Q: My daughter loves to read by a dim light at night. Isn’t it true
that this could damage her eyes?
A: Conventional wisdom claims that reading in the dark wrecks the
eyes. But children everywhere who love to read at night under the covers can
rejoice, because this myth is FALSE.
Dim light might make it difficult for the eyes to focus, which can cause
short-term eye fatigue, says Richard Gans, MD, FACS, an ophthalmologist with
the Cleveland Clinic Cole Eye Institute. "But there is...
Maybe you're like most people over 40 -- the aging of your eyes
is beginning to change your life in a way you don't like. It was happening to
me. I'd reached the point where I couldn't see the dirt on the kitchen counter
until I put on my reading glasses, and the numbers on my car speedometer were a
So let me flash back to how I ended up, three days after this
past Christmas, wearing plastic bubbles taped over my eyes at the laser surgery
center of Zale Lipshy Hospital at the University of Texas Southwestern Medical
Center in Dallas (UTSW). It may help you decide if this procedure is for
For several years, the idea of LASIK had lurked in the back of
my mind. But until about a year and a half ago, the procedure was FDA-approved
only for nearsightedness, or myopia. This is when the corneal curve is too
steep, causing distant images to blur. When the operation was approved for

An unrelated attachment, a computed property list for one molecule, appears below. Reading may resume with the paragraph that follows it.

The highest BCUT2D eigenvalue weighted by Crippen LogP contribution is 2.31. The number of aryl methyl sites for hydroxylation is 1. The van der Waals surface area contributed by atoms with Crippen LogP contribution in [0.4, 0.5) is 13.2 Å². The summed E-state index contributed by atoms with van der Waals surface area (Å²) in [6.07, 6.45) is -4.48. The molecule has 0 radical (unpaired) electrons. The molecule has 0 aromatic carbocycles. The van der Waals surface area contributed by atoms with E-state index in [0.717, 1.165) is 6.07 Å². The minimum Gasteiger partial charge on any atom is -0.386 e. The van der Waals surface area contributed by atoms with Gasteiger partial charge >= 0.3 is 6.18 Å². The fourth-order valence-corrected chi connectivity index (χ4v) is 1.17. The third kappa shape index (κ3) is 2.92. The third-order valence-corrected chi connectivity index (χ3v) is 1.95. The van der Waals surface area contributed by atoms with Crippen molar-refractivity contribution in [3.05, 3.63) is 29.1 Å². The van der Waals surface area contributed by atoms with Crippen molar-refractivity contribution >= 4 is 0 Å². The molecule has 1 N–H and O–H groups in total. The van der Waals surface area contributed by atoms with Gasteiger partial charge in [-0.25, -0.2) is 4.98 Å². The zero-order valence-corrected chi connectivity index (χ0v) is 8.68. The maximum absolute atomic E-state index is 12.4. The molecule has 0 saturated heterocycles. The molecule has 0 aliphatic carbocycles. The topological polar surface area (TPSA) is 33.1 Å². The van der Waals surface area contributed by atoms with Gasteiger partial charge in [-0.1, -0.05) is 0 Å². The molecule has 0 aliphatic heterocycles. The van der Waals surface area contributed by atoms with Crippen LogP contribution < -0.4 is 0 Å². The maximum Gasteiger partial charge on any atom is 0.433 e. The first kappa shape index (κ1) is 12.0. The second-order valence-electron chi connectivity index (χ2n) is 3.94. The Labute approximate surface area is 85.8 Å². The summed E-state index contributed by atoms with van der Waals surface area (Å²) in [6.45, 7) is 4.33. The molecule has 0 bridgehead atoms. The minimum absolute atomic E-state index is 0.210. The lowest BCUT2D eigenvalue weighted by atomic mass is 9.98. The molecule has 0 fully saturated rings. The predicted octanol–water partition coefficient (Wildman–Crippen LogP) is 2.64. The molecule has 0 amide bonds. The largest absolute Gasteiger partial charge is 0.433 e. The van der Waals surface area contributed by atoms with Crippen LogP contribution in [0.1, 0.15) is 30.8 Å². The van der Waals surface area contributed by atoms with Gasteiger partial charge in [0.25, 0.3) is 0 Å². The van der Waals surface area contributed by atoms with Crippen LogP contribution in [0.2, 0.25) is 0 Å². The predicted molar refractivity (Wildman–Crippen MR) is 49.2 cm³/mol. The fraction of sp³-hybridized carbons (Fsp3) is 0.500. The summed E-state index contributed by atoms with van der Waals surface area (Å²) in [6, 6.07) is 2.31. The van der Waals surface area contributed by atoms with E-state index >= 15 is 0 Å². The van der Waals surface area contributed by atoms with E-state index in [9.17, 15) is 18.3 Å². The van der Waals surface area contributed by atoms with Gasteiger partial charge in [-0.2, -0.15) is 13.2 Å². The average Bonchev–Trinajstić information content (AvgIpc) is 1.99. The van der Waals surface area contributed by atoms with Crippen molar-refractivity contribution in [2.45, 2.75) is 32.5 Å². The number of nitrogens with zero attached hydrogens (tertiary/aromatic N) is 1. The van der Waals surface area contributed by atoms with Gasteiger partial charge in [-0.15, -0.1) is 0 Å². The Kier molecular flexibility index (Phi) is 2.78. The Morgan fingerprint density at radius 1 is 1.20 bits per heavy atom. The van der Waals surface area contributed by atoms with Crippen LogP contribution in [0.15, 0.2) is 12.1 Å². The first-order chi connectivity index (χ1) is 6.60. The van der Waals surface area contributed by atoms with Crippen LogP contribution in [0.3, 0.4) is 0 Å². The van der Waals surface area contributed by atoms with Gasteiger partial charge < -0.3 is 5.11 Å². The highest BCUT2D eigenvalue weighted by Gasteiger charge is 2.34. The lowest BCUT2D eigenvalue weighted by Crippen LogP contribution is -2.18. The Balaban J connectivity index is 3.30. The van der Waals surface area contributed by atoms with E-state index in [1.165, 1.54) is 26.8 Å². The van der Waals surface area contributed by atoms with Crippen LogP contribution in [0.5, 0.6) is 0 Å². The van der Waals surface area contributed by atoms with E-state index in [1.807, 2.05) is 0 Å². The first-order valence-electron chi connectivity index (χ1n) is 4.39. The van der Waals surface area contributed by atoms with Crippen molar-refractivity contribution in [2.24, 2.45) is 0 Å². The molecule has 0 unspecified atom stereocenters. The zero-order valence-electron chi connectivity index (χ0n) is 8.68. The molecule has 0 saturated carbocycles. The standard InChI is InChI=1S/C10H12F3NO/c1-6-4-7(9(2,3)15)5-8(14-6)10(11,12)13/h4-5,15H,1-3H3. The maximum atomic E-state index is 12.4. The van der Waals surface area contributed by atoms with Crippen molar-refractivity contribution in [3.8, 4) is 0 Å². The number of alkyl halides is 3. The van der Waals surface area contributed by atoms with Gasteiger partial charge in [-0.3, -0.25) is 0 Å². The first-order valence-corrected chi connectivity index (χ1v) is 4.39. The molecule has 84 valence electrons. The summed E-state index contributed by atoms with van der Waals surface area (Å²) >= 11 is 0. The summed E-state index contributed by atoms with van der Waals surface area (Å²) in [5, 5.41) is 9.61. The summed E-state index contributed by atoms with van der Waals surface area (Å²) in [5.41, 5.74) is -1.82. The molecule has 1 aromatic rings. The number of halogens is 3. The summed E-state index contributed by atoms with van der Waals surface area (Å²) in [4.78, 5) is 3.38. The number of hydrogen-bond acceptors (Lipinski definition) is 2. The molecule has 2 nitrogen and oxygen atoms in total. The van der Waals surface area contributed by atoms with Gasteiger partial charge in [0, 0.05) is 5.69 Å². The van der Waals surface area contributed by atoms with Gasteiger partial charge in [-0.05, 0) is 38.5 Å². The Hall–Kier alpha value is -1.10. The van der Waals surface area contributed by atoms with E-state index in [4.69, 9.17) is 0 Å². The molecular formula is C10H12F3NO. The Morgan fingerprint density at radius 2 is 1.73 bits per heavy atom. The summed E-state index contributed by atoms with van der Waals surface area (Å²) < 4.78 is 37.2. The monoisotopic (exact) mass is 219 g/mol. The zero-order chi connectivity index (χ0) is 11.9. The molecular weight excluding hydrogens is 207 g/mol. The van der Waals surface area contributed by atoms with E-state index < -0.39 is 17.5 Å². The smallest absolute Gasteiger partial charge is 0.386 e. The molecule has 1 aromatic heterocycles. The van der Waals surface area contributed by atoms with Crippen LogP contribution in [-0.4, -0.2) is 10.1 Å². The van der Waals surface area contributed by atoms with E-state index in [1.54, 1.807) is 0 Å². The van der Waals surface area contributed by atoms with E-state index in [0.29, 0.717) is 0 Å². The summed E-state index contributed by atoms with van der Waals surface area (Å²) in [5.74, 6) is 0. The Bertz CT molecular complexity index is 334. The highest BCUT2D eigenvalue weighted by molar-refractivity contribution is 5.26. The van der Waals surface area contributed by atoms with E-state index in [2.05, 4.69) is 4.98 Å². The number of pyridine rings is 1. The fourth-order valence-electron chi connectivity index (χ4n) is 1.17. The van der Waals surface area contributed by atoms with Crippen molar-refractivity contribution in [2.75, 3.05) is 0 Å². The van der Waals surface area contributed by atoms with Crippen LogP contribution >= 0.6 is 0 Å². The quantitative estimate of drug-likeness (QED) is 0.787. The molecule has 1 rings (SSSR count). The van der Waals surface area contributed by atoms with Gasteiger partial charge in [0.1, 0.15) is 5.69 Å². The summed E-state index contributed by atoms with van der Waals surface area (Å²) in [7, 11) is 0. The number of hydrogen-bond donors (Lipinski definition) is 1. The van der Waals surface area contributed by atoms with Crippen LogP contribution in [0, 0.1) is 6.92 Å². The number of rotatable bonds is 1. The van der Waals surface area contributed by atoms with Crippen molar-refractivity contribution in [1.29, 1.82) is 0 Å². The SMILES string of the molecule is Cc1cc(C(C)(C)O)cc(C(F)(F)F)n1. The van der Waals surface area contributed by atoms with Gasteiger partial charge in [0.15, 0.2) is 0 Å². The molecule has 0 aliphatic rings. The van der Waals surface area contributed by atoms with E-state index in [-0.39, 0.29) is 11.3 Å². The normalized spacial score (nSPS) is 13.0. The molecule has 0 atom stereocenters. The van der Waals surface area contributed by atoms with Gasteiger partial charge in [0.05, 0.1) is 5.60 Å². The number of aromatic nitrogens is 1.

farsightedness (the corneal curve is too shallow, causing close objects to
blur), the possibility of having it done myself moved one step closer.
Then last summer, the FDA approved two laser machines for
correcting farsightedness with astigmatism (where the cornea is irregularly
shaped -- more like a football as opposed to a basketball). I did a story about
it, using as my main source H. Dwight Cavanagh, MD, PhD, vice chairman of UTSW
ophthalmology department. I listened carefully to what he had to say about the
procedure; after all, he had been one of the doctors who had conducted LASIK
clinical trials and also one of the researchers on a study comparing this
method with another type of laser surgery called PRK. I also talked with a man
in his late 60s who'd participated in the clinical trial of LASIK at the
medical center, who gave a glowing review.
This was sounding more and more like a real possibility for me,
but the thought of surgery made me squeamish. The surgeons use a tiny
instrument called a microkeratome to cut a flap of corneal tissue, then use a
laser to remove a hair-thin piece of tissue, effectively changing the shape of
the eye. Cavanagh said the surgery for farsightedness was easier and safer
because the laser didn't focus on the field of vision, as in the
nearsightedness procedure. Rather, it removes a donut-shaped piece of tissue
around the corneal edge.